So high-minded a declaration, enforced too by much solemnity of
utterance and appearance--the speaker being a solid, substantial,
middle-aged man, equipped in a full suit of black, with a head nicely
powdered, and a pen stuck behind his ear--such a declaration from so
important a personage ought to have succeeded; but somehow or other
it did not. His customers, gentle and simple, were more select than
numerous, and in another six months the high-price man failed just as
the low-price man had failed before him.

Their successor, Mr. Joseph Hanson, claimed to unite in his own person
the several merits of both his antecedents. Cheaper than the cheapest,
better, finer, more durable, than the best, nothing at all approaching
his assortment of linendrapery had, as he swore, and his head shopman,
Mr. Thomas Long, asseverated, ever been seen before in the streets of
Belford Regis; and the oaths of the master and the asseverations of
the man, together with a very grand display of fashions and finery, did
really seem, in the first instance at least, to attract more customers
than had of late visited those unfortunate premises.

Mr. Joseph Hanson and Mr. Thomas Long were a pair admirably suited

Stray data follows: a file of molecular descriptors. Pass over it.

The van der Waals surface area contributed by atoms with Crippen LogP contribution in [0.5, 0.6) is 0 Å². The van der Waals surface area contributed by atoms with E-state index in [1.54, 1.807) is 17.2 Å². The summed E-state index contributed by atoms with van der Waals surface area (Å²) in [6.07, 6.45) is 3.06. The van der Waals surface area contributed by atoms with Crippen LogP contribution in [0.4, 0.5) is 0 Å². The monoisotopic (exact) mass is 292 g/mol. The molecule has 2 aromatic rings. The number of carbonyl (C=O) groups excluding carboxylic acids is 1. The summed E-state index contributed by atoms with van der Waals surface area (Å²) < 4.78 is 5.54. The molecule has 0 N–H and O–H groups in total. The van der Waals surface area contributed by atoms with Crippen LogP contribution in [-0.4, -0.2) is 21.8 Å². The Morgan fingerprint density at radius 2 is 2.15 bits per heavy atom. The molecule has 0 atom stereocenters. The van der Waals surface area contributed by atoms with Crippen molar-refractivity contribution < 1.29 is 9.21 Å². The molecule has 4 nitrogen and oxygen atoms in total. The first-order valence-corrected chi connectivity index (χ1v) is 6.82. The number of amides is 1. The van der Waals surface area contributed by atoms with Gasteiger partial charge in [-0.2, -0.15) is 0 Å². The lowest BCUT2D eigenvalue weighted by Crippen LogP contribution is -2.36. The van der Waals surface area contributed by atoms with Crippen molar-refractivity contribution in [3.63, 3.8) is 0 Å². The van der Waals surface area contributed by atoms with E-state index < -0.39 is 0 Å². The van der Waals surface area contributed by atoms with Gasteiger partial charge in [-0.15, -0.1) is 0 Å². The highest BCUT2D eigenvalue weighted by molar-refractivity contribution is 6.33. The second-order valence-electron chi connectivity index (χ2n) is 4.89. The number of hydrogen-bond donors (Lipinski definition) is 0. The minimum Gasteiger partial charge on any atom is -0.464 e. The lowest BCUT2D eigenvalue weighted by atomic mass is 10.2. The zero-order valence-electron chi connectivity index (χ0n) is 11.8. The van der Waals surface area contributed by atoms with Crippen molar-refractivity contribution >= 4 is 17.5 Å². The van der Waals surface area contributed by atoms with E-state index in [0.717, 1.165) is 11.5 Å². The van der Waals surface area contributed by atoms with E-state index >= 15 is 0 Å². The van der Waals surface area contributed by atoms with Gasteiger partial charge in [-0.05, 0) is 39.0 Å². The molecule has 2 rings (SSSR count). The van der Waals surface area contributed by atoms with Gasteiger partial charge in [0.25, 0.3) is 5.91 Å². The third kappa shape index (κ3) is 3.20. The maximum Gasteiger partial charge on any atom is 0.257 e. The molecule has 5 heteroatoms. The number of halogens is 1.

to the concern, and to one another. Each possessed pre-eminently the
various requisites and qualifications in which the other happened to
be deficient. Tall, slender, elderly, with a fine bald head, a mild
countenance, a most insinuating address, and a general air of
faded gentility, Mr. Thomas Long was exactly the foreman to give
respectability to his employer; whilst bold, fluent, rapid, loud,
dashing in aspect and manner, with a great fund of animal spirits, and
a prodigious stock of assurance and conceit, respectability was, to
say the truth, the precise qualification which Mr. Joseph Hanson most

Then the good town of Belford being divided, like most other country
towns, into two prevailing factions, theological and political, the
worthies whom I am attempting to describe prudently endeavoured to catch
all parties by embracing different sides; Mr. Joseph Hanson being a
tory and high-churchman of the very first water, who showed his loyalty
according to the most approved faction, by abusing his Majesty's
ministers as revolutionary, thwarting the town-council, getting tipsy
at conservative dinners, and riding twenty miles to attend an eminent
preacher who wielded in a neighbouring county all the thunders of
orthodoxy; whilst the soft-spoken Mr. Thomas Long was a Dissenter and a
radical, who proved his allegiance to the House of Brunswick (for both